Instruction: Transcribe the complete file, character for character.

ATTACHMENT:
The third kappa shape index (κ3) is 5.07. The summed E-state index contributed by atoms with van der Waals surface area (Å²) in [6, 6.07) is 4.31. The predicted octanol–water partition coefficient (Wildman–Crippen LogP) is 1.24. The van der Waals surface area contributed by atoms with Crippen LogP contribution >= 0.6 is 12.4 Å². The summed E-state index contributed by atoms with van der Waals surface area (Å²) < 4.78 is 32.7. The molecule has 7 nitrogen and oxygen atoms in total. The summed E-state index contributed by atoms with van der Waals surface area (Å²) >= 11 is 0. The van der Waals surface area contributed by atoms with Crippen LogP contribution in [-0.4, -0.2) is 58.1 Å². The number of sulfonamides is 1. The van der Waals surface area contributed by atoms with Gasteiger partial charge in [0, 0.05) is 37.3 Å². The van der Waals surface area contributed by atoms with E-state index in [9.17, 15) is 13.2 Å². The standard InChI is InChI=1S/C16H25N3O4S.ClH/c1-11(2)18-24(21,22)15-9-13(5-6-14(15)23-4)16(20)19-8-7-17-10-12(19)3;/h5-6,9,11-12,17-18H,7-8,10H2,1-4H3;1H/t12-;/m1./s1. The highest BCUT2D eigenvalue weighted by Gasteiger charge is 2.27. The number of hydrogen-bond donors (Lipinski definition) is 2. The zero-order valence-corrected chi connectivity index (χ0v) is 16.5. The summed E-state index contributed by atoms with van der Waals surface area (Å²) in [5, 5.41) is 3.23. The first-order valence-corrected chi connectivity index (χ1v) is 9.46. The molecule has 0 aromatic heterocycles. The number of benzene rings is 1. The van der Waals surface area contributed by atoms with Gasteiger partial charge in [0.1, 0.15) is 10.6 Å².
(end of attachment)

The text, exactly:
The third kappa shape index (κ3) is 5.07. The summed E-state index contributed by atoms with van der Waals surface area (Å²) in [6, 6.07) is 4.31. The predicted octanol–water partition coefficient (Wildman–Crippen LogP) is 1.24. The van der Waals surface area contributed by atoms with Crippen LogP contribution >= 0.6 is 12.4 Å². The summed E-state index contributed by atoms with van der Waals surface area (Å²) < 4.78 is 32.7. The molecule has 7 nitrogen and oxygen atoms in total. The summed E-state index contributed by atoms with van der Waals surface area (Å²) >= 11 is 0. The van der Waals surface area contributed by atoms with Crippen LogP contribution in [-0.4, -0.2) is 58.1 Å². The number of sulfonamides is 1. The van der Waals surface area contributed by atoms with Gasteiger partial charge in [0, 0.05) is 37.3 Å². The van der Waals surface area contributed by atoms with E-state index in [9.17, 15) is 13.2 Å². The standard InChI is InChI=1S/C16H25N3O4S.ClH/c1-11(2)18-24(21,22)15-9-13(5-6-14(15)23-4)16(20)19-8-7-17-10-12(19)3;/h5-6,9,11-12,17-18H,7-8,10H2,1-4H3;1H/t12-;/m1./s1. The highest BCUT2D eigenvalue weighted by Gasteiger charge is 2.27. The number of hydrogen-bond donors (Lipinski definition) is 2. The zero-order valence-corrected chi connectivity index (χ0v) is 16.5. The summed E-state index contributed by atoms with van der Waals surface area (Å²) in [5, 5.41) is 3.23. The first-order valence-corrected chi connectivity index (χ1v) is 9.46. The molecule has 0 aromatic heterocycles. The number of benzene rings is 1. The van der Waals surface area contributed by atoms with Gasteiger partial charge in [0.1, 0.15) is 10.6 Å².